Education Minister Gideon Sa'ar on Monday dismissed as "inconsequential" the report that more than 200 teachers would refuse to participate in a ministry program to take high school students on Jewish heritage tours in Hebron.
The number of signatories to the teachers' petition reached 350 on Monday.
But Sa'ar's comments indicated that such a tiny minority doesn't hold sway with him.
"Such political organizing, out of 140,000 teachers, is simply inconsequential," he told Israel Radio. "There is no chance that this or any other political mobilization will cause me to stray from this policy, and it is the right policy."
The teachers object to Sa'ar's plan to send teachers and students to visit Hebron, at a cost of millions of shekels. They say they will not participate in a program that forces them to become "political pawns" and is meant to "perpetuate the Jewish settlements" in the West Bank.
"I have a clear sense of what counts as mainstream and what constitutes the margins," Sa'ar said in the radio interview. "For over 40 years, Hebron, the city of the patriarchs, its history and tradition have been concealed and kept distant, as though we are talking about a place that is not accessible, as though we are talking about a place that is not just 15 minutes from Jerusalem. How is it that students can travel to Poland, but not visit the Cave of the Patriarchs in Hebron?"
Israel should have been sending students to Hebron all along, and the fact that it hasn't constitutes an "Education Ministry failure," said Sa'ar. "Should schoolchildren in Israel visit the Cave of the Patriarchs and Gush Etzion? The answer is, categorically, yes."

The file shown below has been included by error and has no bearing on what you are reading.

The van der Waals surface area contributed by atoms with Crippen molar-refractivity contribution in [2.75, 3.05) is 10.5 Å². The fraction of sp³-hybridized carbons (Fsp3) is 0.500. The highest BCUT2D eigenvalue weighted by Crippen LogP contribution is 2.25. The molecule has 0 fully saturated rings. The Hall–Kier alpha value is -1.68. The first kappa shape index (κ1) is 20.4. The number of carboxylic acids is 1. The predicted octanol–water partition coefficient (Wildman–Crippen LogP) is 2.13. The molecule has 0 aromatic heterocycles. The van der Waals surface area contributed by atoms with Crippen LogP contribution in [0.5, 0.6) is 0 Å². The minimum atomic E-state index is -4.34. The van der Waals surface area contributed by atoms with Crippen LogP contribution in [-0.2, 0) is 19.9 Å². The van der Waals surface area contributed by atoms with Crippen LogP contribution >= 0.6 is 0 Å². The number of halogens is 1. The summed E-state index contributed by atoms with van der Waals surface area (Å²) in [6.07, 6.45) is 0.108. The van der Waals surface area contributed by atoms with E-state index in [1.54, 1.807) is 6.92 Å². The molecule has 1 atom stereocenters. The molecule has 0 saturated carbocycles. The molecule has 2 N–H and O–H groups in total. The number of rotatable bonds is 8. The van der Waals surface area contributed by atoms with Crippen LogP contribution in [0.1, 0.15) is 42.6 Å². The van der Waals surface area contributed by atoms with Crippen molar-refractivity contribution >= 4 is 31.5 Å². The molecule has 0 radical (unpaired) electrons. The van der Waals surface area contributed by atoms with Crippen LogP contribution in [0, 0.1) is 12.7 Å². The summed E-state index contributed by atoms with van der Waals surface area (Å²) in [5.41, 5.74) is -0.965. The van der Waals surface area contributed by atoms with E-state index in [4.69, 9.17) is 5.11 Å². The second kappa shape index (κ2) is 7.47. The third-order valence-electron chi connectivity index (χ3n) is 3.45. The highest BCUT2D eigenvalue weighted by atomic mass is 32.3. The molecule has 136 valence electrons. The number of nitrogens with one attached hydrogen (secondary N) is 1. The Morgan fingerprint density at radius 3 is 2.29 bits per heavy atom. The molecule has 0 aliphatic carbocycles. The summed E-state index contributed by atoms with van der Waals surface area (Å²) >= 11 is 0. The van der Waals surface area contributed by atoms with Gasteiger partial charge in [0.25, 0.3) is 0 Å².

Sa'ar dismissed the teachers' letter as an "artificial tempest" and as the "campaign of one newspaper," a reference to Haaretz. He said the Hebron heritage tour "is not indoctrination, but rather a tribute to our heritage."
Sa'ar upheld the right of teachers to express their opinion, but said he doesn't consider this protest to be "correct or worthy."
Under the Tours in the Land of the Patriarchs program unveiled last year, schools are invited to visit the Gush Etzion settlement bloc, and the Cave of the Patriarchs and Beit Hadassah in Hebron.
Education Ministry data indicate that more than 3,000 pupils from the Jerusalem area have visited Hebron in pilot versions of the program so far. Sa'ar recently announced that the Hebron heritage program is being extended to all school districts in the country.
The teachers' petition accused Sa'ar of manipulating the students and teachers.
"By using the national education system, you wish to strengthen and perpetuate the Jewish settlements in these areas," it said. "To this end, the reality in Hebron is [presented in a partial and tendentious manner. Concealing the political reality is a political action."
The visits to Hebron are part of a drive led by the Education Ministry to strengthen what it calls Jewish and Zionist values.
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